Ignorance Loses a Round

The other day New York Republicant and Tea Party candidate for governor Carl Paladino criticized opponent Andrew Cuomo’s appearance with his children in a gay-rights parade, stating children should not be “brainwashed into thinking that homosexuality is an equally valid and successful option.”   They should, instead, be brainwashed into thinking the earth was created 6,000 years ago and Adam and Eve walked with the dinosaurs.  Paladino’s remarks came on the heels of the story of  the horrific assault and torture of three gay men in the Bronx.  There is progress in some parts of the world, though–today a federal court judge ordered the military to stop enforcing it’s Don’t Ask, Don’t Tell policy,

saying the policy doesn’t help military readiness and instead has a “direct and deleterious effect” on the armed services by hurting recruiting when the country is at war and requiring the discharge of service members with critical skills and training.

“Those Who Cannot Remember the Past . . . “

The Troubled Asset Relief Program — TARP — expired yesterday, having cost nowhere close to its original  sticker price of $700 billion.  (See, e.g., TARP Bailout to Cost Less Than Once Anticipated)  $700 billion was a guesstimate born of political expedience, more than the $500 billion Treasury officials targeted in their initial bailout plans but less than $1 trillion, which Treasury officials feared might be required to slow the economy’s September 2008 death spiral.  As the NYTimes reports in the linked article, taxpayers may even make money of the deal.  Maybe.

Remember September 2008?  25 months ago?  The government took over Fannie Mae and Freddie Mac, Lehman Brothers filed for bankruptcy, AIG and Merrill Lynch were going down, Morgan Stanley and Goldman feared they were days away from collapse?  Wall Street had gone off the rails and crashed into the world economy like the train in The Fugitive?  No?  Apparently you are not alone:

Fewer than three in 10 Americans say they believe [TARP] was necessary “to prevent the financial industry from failing and drastically hurting the U.S. economy,” according to a poll in July for Bloomberg News.  (NYTimes)

I understand the rage against Wall Street’s excesses, but denying that the U.S. and world economy were hanging by a thread in fall 2008 ignores the facts.  Which brings to mind Derek Bok’s quote:  If you think education is expensive, try ignorance. The gleeful embrace of ignorance is the political Special of the Season; look no farther than Sarah Palin and the Tea Party’s enthusiastic embrace of  Christine O’Donnell, the Republican nominee for Governor of Delaware.  Rage against Wall Street, rage against TARP, rage against Obama’s stimulus package brought us the Tea Party, a “populist” movement financed by billionaires.  If you deny the existence of evolution, it’s easy to deny the plain truth about the need for TARP.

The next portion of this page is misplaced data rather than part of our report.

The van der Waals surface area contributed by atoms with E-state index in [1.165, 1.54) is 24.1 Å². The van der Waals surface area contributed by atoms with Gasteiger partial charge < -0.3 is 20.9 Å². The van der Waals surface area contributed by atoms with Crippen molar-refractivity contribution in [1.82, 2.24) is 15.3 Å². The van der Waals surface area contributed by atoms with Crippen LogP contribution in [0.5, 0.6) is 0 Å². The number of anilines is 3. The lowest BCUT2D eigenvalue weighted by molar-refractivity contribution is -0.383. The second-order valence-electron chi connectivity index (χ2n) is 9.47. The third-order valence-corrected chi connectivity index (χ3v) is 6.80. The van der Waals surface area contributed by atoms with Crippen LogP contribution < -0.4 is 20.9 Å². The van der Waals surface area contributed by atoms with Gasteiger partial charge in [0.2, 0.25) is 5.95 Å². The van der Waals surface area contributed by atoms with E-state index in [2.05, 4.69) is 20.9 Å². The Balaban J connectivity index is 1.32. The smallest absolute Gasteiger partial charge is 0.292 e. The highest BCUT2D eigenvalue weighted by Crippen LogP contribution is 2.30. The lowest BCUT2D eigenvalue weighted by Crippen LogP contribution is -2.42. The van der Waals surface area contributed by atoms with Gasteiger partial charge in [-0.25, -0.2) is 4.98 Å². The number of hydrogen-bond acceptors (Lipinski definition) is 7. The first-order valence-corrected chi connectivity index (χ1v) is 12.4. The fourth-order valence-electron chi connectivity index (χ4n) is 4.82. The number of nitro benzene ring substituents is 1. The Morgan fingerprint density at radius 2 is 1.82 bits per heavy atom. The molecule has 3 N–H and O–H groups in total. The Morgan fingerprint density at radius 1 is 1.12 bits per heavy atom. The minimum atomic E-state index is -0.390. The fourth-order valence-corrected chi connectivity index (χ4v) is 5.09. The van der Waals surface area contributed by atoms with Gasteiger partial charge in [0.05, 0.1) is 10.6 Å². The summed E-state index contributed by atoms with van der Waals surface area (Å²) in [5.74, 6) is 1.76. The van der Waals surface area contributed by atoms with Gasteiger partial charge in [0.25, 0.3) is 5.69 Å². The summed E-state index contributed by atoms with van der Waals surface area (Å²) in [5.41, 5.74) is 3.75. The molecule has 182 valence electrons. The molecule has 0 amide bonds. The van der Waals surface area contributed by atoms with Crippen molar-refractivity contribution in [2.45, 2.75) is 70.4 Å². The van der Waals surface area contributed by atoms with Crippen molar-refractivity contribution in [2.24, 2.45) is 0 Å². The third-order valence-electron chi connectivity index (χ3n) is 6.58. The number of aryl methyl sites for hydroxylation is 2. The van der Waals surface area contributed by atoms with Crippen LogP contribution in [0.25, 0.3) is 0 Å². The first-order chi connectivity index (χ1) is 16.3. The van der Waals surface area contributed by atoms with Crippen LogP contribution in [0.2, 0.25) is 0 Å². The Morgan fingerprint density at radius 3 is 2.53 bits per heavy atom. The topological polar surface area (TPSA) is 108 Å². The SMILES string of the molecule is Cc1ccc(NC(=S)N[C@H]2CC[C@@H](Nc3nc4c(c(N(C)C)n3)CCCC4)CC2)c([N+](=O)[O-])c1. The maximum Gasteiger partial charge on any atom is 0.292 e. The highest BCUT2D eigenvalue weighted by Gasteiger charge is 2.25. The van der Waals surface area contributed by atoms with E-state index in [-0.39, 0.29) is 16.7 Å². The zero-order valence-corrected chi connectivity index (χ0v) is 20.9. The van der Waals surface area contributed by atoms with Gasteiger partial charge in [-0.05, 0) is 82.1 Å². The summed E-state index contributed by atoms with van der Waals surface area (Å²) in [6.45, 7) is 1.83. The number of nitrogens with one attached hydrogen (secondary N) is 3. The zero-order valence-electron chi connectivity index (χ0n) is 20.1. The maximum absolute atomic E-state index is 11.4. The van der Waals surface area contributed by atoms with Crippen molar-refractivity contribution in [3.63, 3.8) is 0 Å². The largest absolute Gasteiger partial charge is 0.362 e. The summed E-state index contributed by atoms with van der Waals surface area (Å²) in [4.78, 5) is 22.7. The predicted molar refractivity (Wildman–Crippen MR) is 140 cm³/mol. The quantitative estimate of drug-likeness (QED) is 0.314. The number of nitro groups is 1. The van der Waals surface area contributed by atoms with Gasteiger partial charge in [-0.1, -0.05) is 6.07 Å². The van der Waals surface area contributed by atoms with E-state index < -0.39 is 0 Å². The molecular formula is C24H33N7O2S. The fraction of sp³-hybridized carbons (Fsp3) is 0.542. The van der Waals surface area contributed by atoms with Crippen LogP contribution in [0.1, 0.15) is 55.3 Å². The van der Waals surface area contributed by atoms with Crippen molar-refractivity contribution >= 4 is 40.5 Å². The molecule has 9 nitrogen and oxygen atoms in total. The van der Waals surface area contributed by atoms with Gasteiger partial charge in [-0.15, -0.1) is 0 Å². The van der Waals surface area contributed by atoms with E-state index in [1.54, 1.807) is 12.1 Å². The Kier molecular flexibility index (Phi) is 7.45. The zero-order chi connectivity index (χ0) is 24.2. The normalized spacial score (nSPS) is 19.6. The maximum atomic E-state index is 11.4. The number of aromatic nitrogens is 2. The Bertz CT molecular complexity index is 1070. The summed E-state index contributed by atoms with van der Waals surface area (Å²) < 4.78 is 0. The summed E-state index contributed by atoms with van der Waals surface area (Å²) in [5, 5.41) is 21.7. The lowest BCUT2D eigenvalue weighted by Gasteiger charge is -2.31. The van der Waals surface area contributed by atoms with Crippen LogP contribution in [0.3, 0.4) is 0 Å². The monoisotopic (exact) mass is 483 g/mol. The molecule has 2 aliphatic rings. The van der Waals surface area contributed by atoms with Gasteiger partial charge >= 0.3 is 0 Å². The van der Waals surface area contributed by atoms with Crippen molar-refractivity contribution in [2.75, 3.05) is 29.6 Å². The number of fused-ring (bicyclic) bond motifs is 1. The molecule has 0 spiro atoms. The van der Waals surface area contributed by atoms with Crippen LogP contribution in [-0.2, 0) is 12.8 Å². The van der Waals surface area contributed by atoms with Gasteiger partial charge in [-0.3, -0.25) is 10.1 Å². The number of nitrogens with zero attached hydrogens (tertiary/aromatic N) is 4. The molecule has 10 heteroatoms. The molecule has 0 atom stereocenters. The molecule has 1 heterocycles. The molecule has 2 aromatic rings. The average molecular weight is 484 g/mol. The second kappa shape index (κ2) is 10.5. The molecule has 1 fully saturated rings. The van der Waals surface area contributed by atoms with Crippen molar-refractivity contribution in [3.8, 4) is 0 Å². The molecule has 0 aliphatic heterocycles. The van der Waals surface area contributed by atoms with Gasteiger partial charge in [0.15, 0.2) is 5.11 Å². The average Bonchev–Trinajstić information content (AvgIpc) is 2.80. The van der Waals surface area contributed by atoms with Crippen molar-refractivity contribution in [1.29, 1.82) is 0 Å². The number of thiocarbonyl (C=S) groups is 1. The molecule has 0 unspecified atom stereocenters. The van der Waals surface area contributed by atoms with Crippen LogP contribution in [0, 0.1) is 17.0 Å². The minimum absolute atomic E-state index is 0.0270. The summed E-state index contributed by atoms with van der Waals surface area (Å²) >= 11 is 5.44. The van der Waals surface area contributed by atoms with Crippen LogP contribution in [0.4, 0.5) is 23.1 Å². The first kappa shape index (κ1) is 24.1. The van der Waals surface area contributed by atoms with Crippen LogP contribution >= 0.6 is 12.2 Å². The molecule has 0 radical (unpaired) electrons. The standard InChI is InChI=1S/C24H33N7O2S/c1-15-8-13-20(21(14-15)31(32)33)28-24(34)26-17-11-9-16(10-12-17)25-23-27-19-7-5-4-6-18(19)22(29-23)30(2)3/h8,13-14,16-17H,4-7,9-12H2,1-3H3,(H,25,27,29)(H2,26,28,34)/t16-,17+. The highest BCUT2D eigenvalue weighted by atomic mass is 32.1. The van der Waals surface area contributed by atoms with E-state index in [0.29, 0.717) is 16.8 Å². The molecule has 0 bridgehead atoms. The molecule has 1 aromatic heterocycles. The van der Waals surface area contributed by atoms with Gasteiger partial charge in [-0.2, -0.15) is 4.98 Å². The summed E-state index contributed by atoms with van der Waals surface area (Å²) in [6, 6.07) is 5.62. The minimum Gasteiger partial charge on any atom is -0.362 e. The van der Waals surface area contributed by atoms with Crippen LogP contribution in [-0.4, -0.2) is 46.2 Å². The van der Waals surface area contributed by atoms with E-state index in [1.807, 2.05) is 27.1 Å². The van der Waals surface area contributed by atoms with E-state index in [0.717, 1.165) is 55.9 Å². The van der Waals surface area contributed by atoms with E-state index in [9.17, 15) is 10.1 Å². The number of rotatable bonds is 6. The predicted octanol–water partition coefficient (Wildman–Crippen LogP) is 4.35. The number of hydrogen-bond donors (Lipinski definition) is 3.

Proof versus Right

Yesterday’s class on contract law prompted a number of students to ask variations on the same question:  why does the law allow oral contracts?  Wouldn’t one of the parties just lie in court about the contract’s terms?  You can restate the question more broadly to ask why do courts allow witness testimony?  Whether it’s two parties to an oral contract offering competing testimony about the contract’s existence or terms, or two divorced spouses in a child custody proceeding offering competing testimony about their relationship to the child, or a supervisor and employee offering competing testimony in a sexual-harassment suit, the issue is the same.  A short answer is that our law has always allowed oral contracts unless the contract’s subject matter is governed by the Statute of Frauds, in which case the contract must be evidenced by a writing.  If the terms are disputed then the law’s adversarial process deals with it as it does with any competing oral testimony.  Attorneys subject the witness to direct and cross-examination and the jury or judge evaluate the witnesses’s credibility with the tools we use every day to decide whether to someone is telling the truth:  body language, tone of voice, eye movement, nervous tics, uneasy laughter, etc.

This question involves what I call the proof versus right problem:  do not confuse whether a person can prove her case at trial with whether she suffered a legal wrong and has a cause of action.  In Introduction to Law I focus on the substantive issue–whether a person’s legal rights have been violated–not the proof issue–how difficult will it be to prove a fact at trial.  Do people lie in court?  Yes.  Do people get away with lying in court?  Yes, but most people don’t lie particularly well.